Given that track record, the idea that he would work on a made-for-TV movie produced by Chiller, the sister channel of the Syfy Network, at first sounds a little off. Yet "Beneath," a killer fish movie that premiered at the Stanley Film Festival in Colorado on Friday ahead of its summer release, certainly fits the Fessenden oeuvre even while remaining tethered to the constraints of the format.
The story (of sorts) revolves around silent type Johnny (Daniel Zovatto), who carries an ancient tooth around his neck for some unspecified form of supernatural protection. When Johnny heads out on a reunion trip to an isolated lake with his ex-girlfriend, her new flame and a few other loudmouths, he finds himself fighting to protect the group against impossible odds. As a cow-sized piranha begins assailing their boat, the blood flows fast and the body count rises; before long, the remaining survivors enter into a shifty process of voting their peers off the boat and into the creature's jaws to create running distraction while the others peddle to shore.
The monster, which looks more than a little silly until its teeth clamp down, continues its pursuit indifferently while tensions rise. After a while, the lake itself takes on allegorical dimensions, the survivors trapped in an amoral purgatory of their own making in which virtually all allegiances fade in favor of cold, Darwinian logic. "I wanted to make it very, very spare," Fessenden told the audience after the movie's premiere, "almost classical."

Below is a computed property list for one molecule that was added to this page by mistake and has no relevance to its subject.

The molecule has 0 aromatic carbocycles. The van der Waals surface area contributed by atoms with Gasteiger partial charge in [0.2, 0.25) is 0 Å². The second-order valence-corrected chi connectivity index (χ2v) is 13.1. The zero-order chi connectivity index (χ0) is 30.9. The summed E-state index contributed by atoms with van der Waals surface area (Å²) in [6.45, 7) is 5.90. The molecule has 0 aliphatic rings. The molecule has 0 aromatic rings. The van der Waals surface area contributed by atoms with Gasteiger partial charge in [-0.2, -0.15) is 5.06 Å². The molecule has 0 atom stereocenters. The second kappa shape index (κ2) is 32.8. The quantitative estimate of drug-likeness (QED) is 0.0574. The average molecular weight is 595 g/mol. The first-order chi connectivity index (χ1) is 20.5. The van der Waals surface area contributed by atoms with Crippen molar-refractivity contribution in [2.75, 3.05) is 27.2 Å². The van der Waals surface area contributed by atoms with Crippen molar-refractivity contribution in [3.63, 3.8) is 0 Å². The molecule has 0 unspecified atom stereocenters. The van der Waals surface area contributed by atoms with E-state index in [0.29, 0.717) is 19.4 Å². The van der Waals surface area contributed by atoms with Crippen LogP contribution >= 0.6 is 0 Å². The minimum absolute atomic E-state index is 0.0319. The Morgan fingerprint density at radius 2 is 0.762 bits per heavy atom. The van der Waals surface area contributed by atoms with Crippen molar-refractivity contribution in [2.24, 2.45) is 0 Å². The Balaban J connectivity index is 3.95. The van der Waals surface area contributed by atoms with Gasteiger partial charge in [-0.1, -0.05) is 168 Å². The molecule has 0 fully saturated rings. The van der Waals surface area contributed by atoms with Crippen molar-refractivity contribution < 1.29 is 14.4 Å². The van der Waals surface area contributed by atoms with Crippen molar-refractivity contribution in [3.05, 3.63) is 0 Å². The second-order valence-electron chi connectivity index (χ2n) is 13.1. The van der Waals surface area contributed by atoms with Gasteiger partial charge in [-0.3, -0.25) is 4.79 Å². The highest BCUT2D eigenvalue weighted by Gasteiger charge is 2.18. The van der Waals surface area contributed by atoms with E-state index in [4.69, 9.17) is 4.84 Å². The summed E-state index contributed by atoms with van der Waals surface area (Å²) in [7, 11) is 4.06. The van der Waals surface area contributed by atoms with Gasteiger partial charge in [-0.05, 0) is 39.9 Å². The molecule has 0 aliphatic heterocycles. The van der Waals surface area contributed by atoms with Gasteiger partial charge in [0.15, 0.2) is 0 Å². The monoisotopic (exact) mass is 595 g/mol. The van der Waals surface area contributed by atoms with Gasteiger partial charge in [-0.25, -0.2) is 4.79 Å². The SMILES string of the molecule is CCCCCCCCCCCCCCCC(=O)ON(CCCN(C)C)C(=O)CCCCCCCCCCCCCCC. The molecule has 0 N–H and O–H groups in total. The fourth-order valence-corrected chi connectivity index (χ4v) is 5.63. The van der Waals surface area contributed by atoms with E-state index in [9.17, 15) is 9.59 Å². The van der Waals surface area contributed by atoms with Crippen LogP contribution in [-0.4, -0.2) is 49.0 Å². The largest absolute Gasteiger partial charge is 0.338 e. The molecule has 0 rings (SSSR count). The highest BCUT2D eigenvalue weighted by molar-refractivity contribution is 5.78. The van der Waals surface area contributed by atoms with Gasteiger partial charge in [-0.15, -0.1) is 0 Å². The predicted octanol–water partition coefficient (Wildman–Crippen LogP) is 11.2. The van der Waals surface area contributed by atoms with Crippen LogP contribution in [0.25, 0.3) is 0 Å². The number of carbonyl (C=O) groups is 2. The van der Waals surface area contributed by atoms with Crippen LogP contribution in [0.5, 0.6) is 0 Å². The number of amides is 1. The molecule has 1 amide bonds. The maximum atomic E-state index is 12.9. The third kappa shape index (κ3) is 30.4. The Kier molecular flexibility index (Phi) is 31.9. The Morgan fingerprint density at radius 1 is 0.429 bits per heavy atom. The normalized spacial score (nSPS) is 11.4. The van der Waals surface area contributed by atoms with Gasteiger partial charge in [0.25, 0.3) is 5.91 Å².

In a post-screening Q&A, Fessenden explained the process of working within a new set of restrictions. He managed to scrap several network suggestions, including an insistence that the action take place at night (which would have made it impossible to see the blood in the water). He also pared down the original screenplay, which included extraneous flashback scenes, in order to keep the drama within the claustrophobic boat. Most significantly, he refused CGI in favor of practical effects, and avoided turning the fish into a speedy assailant. "Why does every monster fish have to be fast?" he said. "This fish is like fate, just drifting along."
In that regard, "Beneath" also functions as Fessenden's wry answer to the lack of ideas in so many cheap monster movies (the dialogue even contains a blatant stab at "Shark Night 3D," spoken by one of the ill-fated characters). In "Beneath," the people are ultimately as depraved as their aquatic attacker. Fessenden broke down their plight into bite-sized parables dictated by the format. He relished the opportunity to shoot in eight acts "with a little climax every nine minutes" for commercials. The restrictions, he said, were simply a part of the same creative challenges he has faced over the years. "It's all a game of seduction," he said. "I was very appreciative of the network's concerns." He compared it to his experiences with MPI Media Group, which has financed some of his previous efforts. "There's always someone you're answering to," he said. "At least in my world, there's no real autonomy."
Chiller has already established its interest in collaborating with indie filmmakers, having released the documentary "The American Scream" last fall, though its work with Fessenden hints at broader intentions with the sorts of filmmaker relationships it hopes to create. The company has expressed an intention of releasing "Beneath" theatrically in July alongside its broadcast date.